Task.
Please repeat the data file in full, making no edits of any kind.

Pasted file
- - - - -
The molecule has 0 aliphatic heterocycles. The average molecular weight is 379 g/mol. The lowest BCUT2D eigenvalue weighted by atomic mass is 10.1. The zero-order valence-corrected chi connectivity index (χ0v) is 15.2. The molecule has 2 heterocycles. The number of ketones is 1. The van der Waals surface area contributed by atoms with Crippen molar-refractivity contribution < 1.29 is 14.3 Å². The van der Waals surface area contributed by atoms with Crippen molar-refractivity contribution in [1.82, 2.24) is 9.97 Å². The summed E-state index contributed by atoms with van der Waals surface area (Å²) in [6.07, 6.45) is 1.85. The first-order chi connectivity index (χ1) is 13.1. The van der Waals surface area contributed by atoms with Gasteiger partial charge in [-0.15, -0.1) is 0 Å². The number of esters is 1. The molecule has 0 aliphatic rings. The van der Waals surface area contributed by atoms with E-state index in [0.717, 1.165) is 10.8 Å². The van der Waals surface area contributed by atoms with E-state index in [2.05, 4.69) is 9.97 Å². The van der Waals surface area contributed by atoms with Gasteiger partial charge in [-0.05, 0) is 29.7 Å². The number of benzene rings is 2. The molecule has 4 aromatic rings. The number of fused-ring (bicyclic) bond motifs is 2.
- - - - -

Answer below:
The molecule has 0 aliphatic heterocycles. The average molecular weight is 379 g/mol. The lowest BCUT2D eigenvalue weighted by atomic mass is 10.1. The zero-order valence-corrected chi connectivity index (χ0v) is 15.2. The molecule has 2 heterocycles. The number of ketones is 1. The van der Waals surface area contributed by atoms with Crippen molar-refractivity contribution < 1.29 is 14.3 Å². The van der Waals surface area contributed by atoms with Crippen molar-refractivity contribution in [1.82, 2.24) is 9.97 Å². The summed E-state index contributed by atoms with van der Waals surface area (Å²) in [6.07, 6.45) is 1.85. The first-order chi connectivity index (χ1) is 13.1. The van der Waals surface area contributed by atoms with Gasteiger partial charge in [-0.15, -0.1) is 0 Å². The number of esters is 1. The molecule has 0 aliphatic rings. The van der Waals surface area contributed by atoms with E-state index in [0.717, 1.165) is 10.8 Å². The van der Waals surface area contributed by atoms with E-state index in [2.05, 4.69) is 9.97 Å². The van der Waals surface area contributed by atoms with Gasteiger partial charge in [-0.05, 0) is 29.7 Å². The number of benzene rings is 2. The molecule has 4 aromatic rings. The number of fused-ring (bicyclic) bond motifs is 2.